We've gone from a 4 state NFA to a 8 state DFA, and in general, from a n + 1 state NFA to a 2n state DFA - this is the "exponential blowup" of converting a NFA to DFA.
Now, let's see if we can see why we've had this blowup.
Explaining the blowup
As a first step to explaining the structure of the DFA, let's create a DFA to match a subset of the final language:
The language of this DFA is
other words, we can match the desired strings, as long as the first '1' appears
2 characters before the end of the string.
Now, consider what happens if we have more characters to match, when we reach state 4,5,6 or 7; in other words, the '1' we matched when moving between state 0 and 1 wasn't the '1' that was 2 characters before the end of the string.
Call the 1 that seperates the two sections of the word the switch; the initial part is the arbitrary-length leader and the final part is the fixed-length trailer.
The NFA is able to choose a particular '1' to be the switch, by non-deterministically (or indeed, trying one choice, and if it fails, backtracking to try the other choice) treating the '1' as part of the leader, or as the switch. Only once the NFA has made this choice does it match the fixed-length trailer.
A DFA can't have this non-deterministic choice, so every time the DFA sees a '1', it must allow it to be either the switch or part of the leader. This insight shows us the way to understanding the DFA: once we've seen two more characters, we can decide if the '1' was part of the leader, or the switch, depending on whether there are any further characters to consume. Indeed, after seeing these two extra characters, we have 8 choices for what to do next: 2 choices for each 2-character string (one for '0' and one for '1'). These choices are:
|2 additional characters||0 action||1 action|
|00||Go back to the initial state (no '1' in the last 3 chars)||Go back to the state where we've just seen the potential switch|
|01||Go the state reached after seeing "0" after the switch||Go to the state reached after seeing "1" after the switch|
|10||Go to the state reached after seeing "00" after the switch||Go to the state reached after seeing "01" after the switch|
|11||Go the state reached after seeing "10" after the switch||Stay in the same state|
In other words, each of the 4 choices leads to a different pair of states, thus we must have a different state for each of these 4 choices. If we add in transitions as desribed in the previous table, we obtain the same DFA as was generated by the subset construction.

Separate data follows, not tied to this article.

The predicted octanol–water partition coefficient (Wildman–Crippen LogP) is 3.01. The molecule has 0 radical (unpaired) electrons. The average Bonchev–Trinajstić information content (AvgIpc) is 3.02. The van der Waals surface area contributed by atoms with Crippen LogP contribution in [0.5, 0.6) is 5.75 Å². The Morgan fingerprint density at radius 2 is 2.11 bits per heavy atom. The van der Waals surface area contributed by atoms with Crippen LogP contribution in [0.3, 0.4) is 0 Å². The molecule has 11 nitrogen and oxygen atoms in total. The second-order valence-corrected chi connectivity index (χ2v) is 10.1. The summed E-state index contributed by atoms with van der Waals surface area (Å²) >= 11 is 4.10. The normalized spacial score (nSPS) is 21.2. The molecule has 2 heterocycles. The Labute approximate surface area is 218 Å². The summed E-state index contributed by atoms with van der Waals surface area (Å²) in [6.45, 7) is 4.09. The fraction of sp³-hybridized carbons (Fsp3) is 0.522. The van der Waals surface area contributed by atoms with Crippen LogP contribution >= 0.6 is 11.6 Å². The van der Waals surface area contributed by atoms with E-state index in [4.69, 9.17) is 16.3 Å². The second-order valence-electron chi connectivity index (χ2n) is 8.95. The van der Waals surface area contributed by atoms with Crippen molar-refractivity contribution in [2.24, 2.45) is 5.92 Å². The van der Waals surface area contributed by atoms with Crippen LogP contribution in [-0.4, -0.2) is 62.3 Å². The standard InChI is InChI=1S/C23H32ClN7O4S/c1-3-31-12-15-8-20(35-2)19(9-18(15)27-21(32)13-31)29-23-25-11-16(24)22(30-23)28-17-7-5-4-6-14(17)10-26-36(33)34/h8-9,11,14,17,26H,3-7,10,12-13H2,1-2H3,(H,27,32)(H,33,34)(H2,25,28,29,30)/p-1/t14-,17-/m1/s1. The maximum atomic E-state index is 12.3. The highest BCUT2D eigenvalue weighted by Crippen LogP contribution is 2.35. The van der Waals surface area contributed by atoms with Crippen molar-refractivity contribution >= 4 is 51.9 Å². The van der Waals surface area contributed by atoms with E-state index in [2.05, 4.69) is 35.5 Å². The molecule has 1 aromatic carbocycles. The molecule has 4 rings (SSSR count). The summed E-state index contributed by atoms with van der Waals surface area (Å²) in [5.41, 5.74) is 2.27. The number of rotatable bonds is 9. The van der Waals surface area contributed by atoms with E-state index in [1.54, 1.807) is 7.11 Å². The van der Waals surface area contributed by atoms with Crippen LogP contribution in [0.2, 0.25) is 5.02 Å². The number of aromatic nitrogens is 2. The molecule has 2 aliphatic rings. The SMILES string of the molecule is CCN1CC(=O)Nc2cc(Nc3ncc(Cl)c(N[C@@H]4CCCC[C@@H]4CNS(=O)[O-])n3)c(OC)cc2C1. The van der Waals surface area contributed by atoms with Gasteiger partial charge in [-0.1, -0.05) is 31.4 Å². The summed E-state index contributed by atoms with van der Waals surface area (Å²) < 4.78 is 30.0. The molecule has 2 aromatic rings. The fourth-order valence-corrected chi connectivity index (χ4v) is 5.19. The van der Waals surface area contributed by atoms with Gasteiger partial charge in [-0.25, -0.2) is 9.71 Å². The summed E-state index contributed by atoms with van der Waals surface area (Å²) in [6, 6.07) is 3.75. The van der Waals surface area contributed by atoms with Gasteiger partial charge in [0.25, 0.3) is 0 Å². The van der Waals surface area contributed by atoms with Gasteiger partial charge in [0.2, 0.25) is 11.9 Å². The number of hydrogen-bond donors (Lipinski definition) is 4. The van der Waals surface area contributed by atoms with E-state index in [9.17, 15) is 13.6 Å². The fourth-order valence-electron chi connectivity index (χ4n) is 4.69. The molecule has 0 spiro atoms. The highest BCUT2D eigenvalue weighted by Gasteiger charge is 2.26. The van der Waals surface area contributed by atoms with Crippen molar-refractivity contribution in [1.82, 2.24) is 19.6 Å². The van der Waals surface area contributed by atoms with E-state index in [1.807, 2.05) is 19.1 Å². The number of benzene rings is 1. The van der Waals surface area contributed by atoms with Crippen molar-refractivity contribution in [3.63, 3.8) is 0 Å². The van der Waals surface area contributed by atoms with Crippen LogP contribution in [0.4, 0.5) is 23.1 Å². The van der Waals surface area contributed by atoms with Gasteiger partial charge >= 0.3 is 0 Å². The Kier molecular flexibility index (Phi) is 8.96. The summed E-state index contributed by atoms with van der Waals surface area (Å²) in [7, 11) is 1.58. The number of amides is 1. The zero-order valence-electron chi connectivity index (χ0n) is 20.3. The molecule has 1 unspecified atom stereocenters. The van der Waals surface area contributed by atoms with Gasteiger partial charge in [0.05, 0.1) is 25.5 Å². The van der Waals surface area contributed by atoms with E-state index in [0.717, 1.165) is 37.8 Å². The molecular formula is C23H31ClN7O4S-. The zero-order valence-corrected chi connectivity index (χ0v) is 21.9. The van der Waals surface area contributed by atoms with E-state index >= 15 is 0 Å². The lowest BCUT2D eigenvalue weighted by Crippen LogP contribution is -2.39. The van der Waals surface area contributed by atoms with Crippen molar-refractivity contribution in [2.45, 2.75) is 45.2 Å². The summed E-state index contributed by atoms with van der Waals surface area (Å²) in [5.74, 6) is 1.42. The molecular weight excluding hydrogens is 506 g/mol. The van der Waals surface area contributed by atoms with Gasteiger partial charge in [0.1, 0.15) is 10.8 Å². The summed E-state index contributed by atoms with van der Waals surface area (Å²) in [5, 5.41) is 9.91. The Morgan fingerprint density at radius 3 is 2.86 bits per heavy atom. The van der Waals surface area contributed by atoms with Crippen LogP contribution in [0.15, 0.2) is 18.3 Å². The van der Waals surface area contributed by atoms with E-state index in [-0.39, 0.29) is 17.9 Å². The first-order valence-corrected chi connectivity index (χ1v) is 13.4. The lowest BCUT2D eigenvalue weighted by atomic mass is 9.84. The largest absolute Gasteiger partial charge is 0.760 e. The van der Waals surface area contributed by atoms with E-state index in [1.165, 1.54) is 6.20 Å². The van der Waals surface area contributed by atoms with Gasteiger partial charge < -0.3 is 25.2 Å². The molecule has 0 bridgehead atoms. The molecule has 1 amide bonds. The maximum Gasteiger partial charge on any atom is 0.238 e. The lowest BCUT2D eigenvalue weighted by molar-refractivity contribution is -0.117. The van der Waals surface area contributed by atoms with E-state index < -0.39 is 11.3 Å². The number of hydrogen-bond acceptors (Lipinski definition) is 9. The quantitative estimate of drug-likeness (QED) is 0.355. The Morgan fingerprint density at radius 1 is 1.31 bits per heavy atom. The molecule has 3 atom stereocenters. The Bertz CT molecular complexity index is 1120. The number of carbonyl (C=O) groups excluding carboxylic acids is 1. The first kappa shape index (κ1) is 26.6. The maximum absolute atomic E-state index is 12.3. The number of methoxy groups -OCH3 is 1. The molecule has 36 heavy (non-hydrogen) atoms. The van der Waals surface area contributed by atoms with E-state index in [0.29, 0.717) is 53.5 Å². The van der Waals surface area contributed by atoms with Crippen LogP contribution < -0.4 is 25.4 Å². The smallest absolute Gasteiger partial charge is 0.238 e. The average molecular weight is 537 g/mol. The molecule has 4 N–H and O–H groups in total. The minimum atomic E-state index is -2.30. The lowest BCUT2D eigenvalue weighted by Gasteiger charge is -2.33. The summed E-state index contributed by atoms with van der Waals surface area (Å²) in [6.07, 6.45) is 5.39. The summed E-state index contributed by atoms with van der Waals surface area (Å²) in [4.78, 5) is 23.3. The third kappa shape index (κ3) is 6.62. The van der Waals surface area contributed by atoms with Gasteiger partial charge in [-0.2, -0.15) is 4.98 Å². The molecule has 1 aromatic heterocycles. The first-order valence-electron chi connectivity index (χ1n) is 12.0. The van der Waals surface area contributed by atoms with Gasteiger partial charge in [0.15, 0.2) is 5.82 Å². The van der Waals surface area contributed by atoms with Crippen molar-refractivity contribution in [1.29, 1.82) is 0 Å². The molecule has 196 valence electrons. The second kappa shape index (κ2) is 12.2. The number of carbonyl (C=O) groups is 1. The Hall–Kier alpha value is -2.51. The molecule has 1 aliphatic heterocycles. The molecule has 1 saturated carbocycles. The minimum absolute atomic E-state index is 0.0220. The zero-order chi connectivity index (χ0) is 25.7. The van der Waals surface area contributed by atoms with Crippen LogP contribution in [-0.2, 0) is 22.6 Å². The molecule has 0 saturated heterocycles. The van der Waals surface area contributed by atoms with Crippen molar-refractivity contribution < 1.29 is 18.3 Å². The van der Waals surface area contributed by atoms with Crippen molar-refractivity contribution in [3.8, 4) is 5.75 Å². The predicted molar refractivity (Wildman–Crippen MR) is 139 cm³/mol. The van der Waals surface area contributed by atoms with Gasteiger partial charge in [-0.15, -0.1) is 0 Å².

Now, lets prove that we must have exponentially more states for this particular language.
Why must we have exponentially more states?
Assume that we have a DFA with fewer than
and has language
Now, by the pidgeonhole principle, there must be 2
distinct strings in
(0|1)3, that lead to the same
state of the DFA. Let us call these two strings
y; since they are
different, there must be a position,
0 < i < |x|) in
y, at which
x[i] /= y[i], let us assume2 that
x[i] = 1 and
z = 11, clearly, we have
(0|1)2, so it is a valid trailer. Now, we have that "xz" is
in the langauge, since it has the switch and the required two characters and
that "yz" is not in the language, since it has a '0' in the switch position,
which should be '1'. However, both composite words lead to the same state (we
have added a common suffix to two strings that lead to the same state), which
is a contradiction. Our only assumption was that we had fewer than
23 states, which must therefore be a bad assumption.
Put differently, we must have
23 states in any DFA
reconising this tricky language! Indeed, we can easily generalise the argument
n, not just 3.
And we're done! To sum up:
- NFAs and DFAs recognise the same set of languages, the "regular languages",
- NFAs can be exponentially smaller than DFAs recognising the same language,
- DFAs, however, are simpler to compute with,
- The pidgeon-hole principle can be used to prove that we must have this blowup.
An alternative approach is to use backtracking, where note the point at which we made a choice, and if we fail (consume the string without ending in an accepting state), we reverse backwards in the string and retrace our steps to the noted state, and try again, taking the next choice of transition instead, and so on. ↩
A symmetric argument follows if the values are swapped. ↩